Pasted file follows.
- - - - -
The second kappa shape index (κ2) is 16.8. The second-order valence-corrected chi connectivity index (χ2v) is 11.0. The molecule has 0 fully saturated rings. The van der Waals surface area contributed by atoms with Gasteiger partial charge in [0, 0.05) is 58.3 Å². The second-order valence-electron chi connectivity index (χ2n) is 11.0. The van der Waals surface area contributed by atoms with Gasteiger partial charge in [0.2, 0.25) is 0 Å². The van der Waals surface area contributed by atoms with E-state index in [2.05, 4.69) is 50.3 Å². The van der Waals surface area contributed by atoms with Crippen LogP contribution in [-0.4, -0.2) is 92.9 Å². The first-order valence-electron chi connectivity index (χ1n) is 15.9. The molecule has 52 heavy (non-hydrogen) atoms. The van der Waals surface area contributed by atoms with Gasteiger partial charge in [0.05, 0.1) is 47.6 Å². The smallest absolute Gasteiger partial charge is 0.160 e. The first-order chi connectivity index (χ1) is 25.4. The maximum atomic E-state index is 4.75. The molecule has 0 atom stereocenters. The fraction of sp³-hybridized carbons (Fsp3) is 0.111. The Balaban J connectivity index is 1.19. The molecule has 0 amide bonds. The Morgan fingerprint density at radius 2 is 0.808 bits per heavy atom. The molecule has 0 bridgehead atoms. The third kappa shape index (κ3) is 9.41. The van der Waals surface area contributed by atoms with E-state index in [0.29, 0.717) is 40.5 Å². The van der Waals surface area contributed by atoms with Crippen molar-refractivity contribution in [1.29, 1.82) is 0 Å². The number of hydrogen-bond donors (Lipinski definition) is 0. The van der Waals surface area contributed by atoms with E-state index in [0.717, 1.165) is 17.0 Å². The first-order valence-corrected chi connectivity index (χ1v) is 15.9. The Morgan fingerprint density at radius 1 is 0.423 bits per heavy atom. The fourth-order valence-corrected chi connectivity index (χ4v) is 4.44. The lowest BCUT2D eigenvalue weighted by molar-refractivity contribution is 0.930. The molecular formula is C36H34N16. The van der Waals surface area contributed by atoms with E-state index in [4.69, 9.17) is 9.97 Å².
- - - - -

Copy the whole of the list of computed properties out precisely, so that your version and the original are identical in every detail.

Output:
The second kappa shape index (κ2) is 16.8. The second-order valence-corrected chi connectivity index (χ2v) is 11.0. The molecule has 0 fully saturated rings. The van der Waals surface area contributed by atoms with Gasteiger partial charge in [0, 0.05) is 58.3 Å². The second-order valence-electron chi connectivity index (χ2n) is 11.0. The van der Waals surface area contributed by atoms with Gasteiger partial charge in [0.2, 0.25) is 0 Å². The van der Waals surface area contributed by atoms with E-state index in [2.05, 4.69) is 50.3 Å². The van der Waals surface area contributed by atoms with Crippen LogP contribution in [-0.4, -0.2) is 92.9 Å². The first-order valence-electron chi connectivity index (χ1n) is 15.9. The molecule has 52 heavy (non-hydrogen) atoms. The van der Waals surface area contributed by atoms with Gasteiger partial charge in [0.05, 0.1) is 47.6 Å². The smallest absolute Gasteiger partial charge is 0.160 e. The first-order chi connectivity index (χ1) is 25.4. The maximum atomic E-state index is 4.75. The molecule has 0 atom stereocenters. The fraction of sp³-hybridized carbons (Fsp3) is 0.111. The Balaban J connectivity index is 1.19. The molecule has 0 amide bonds. The Morgan fingerprint density at radius 2 is 0.808 bits per heavy atom. The molecule has 0 bridgehead atoms. The third kappa shape index (κ3) is 9.41. The van der Waals surface area contributed by atoms with E-state index in [0.29, 0.717) is 40.5 Å². The van der Waals surface area contributed by atoms with Crippen molar-refractivity contribution in [1.29, 1.82) is 0 Å². The number of hydrogen-bond donors (Lipinski definition) is 0. The van der Waals surface area contributed by atoms with E-state index in [0.717, 1.165) is 17.0 Å². The first-order valence-corrected chi connectivity index (χ1v) is 15.9. The Morgan fingerprint density at radius 1 is 0.423 bits per heavy atom. The fourth-order valence-corrected chi connectivity index (χ4v) is 4.44. The lowest BCUT2D eigenvalue weighted by molar-refractivity contribution is 0.930. The molecular formula is C36H34N16. The van der Waals surface area contributed by atoms with E-state index in [4.69, 9.17) is 9.97 Å².